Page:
I am a psychiatrist, neurophysiologist, and biomedical engineer who is striving to combine the approaches of all three disciplines to create a new conceptual and practical approach to the treatment of neuropsychiatric disorders. My research program is based on the theory that psychiatric disorders have distinct signatures in terms of abnormal spatiotemporal dynamic patterns of electrical activity in large brain networks. My present research goal is to use mouse models of psychiatric disorders to determine the nature of abnormalities in brain electrical activity, causally restore normal patterns of electrical activity to normalize behavioral symptoms, and understand biomarkers for vulnerability to mood and thought disorders. For example, we have subjected mice to chronic social defeat stress paradigm that creates behavioral abnormalities to model depression. We have shown that symptoms of depression are associated with specific spatiotemporal dynamic abnormalities in the electrical activity among the prefrontal cortex, the amygdala and the ventral tegmental area. We have demonstrated that we can normalize both the electrical activity patterns and the mouse’s behavior with causal stimulation that overrides the abnormal patterns associated with depression. Our long-term goal is to elaborate the findings with an extensive program that involves many models of depression, bipolar disorder, post-traumatic stress disorder, and autism. We use machine-learning approaches to extract the critical spatiotemporal dynamic activity patterns from our electrical neural recordings, and a closed-loop optogenetic stimulation system to create either normal or abnormal activity patterns. In the long-term, we believe that our research program will yield new diagnostic markers for psychiatric disorders based in brain emergent electrical properties and new “brain pacemakers” that directly target aberrant neural networks to cure psychiatric disease.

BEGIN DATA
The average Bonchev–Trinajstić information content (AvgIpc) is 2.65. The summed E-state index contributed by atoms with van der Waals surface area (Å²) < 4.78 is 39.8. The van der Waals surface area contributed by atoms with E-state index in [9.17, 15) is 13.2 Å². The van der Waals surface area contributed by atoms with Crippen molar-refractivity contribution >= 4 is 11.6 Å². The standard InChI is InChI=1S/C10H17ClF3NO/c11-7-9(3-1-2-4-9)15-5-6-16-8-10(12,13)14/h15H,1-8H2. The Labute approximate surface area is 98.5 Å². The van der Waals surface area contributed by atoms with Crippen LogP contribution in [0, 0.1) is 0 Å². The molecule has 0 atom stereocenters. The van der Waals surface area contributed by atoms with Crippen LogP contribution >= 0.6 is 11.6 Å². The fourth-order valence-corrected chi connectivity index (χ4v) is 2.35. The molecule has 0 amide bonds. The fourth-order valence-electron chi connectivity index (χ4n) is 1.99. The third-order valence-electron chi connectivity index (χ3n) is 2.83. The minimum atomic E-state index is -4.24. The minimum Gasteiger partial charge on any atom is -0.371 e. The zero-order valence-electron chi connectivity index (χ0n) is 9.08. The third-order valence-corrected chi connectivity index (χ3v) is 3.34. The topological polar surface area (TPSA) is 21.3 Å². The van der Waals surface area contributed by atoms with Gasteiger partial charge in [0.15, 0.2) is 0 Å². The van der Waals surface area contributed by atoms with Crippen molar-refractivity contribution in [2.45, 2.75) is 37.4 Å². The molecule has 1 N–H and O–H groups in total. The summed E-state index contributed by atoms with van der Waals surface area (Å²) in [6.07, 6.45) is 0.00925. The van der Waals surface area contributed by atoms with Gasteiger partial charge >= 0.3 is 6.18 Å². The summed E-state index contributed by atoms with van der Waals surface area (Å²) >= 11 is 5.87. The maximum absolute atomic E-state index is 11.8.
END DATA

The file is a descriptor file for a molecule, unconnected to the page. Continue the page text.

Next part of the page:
Kafui Dzirasa, MD, PhD